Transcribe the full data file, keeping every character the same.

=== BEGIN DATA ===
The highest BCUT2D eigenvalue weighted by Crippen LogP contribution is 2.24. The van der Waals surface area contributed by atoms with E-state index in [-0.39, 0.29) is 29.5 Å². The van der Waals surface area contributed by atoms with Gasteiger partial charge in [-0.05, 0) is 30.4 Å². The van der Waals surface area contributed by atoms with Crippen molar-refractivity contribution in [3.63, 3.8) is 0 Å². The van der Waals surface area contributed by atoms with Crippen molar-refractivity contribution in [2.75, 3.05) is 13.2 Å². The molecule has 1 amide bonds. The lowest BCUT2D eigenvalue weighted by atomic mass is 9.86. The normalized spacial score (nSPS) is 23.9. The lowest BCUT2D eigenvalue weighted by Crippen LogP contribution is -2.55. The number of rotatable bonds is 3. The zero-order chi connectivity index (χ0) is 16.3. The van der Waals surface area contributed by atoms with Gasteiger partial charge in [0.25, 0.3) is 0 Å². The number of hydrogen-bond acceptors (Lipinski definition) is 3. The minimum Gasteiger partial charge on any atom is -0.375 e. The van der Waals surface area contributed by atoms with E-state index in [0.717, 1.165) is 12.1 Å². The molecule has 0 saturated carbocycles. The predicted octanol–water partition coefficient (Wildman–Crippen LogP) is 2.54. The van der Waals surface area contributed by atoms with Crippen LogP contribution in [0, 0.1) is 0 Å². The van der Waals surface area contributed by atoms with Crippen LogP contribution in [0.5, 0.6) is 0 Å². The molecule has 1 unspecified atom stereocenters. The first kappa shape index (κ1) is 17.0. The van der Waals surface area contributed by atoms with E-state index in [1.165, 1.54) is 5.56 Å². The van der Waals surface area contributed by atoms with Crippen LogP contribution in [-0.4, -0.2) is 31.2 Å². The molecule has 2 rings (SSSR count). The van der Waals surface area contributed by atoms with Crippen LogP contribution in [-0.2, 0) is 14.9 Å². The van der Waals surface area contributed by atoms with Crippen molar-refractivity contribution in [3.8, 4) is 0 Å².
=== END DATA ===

The highest BCUT2D eigenvalue weighted by Crippen LogP contribution is 2.24. The van der Waals surface area contributed by atoms with E-state index in [-0.39, 0.29) is 29.5 Å². The van der Waals surface area contributed by atoms with Gasteiger partial charge in [-0.05, 0) is 30.4 Å². The van der Waals surface area contributed by atoms with Crippen molar-refractivity contribution in [3.63, 3.8) is 0 Å². The van der Waals surface area contributed by atoms with Crippen molar-refractivity contribution in [2.75, 3.05) is 13.2 Å². The molecule has 1 amide bonds. The lowest BCUT2D eigenvalue weighted by atomic mass is 9.86. The normalized spacial score (nSPS) is 23.9. The lowest BCUT2D eigenvalue weighted by Crippen LogP contribution is -2.55. The number of rotatable bonds is 3. The zero-order chi connectivity index (χ0) is 16.3. The van der Waals surface area contributed by atoms with Gasteiger partial charge in [0.25, 0.3) is 0 Å². The number of hydrogen-bond acceptors (Lipinski definition) is 3. The minimum Gasteiger partial charge on any atom is -0.375 e. The van der Waals surface area contributed by atoms with E-state index in [0.717, 1.165) is 12.1 Å². The molecule has 0 saturated carbocycles. The predicted octanol–water partition coefficient (Wildman–Crippen LogP) is 2.54. The van der Waals surface area contributed by atoms with Crippen LogP contribution in [0, 0.1) is 0 Å². The van der Waals surface area contributed by atoms with Crippen LogP contribution in [0.5, 0.6) is 0 Å². The molecule has 1 unspecified atom stereocenters. The first kappa shape index (κ1) is 17.0. The van der Waals surface area contributed by atoms with E-state index in [1.165, 1.54) is 5.56 Å². The van der Waals surface area contributed by atoms with Crippen LogP contribution in [-0.4, -0.2) is 31.2 Å². The molecule has 2 rings (SSSR count). The van der Waals surface area contributed by atoms with Crippen LogP contribution in [-0.2, 0) is 14.9 Å². The van der Waals surface area contributed by atoms with Crippen molar-refractivity contribution in [3.8, 4) is 0 Å².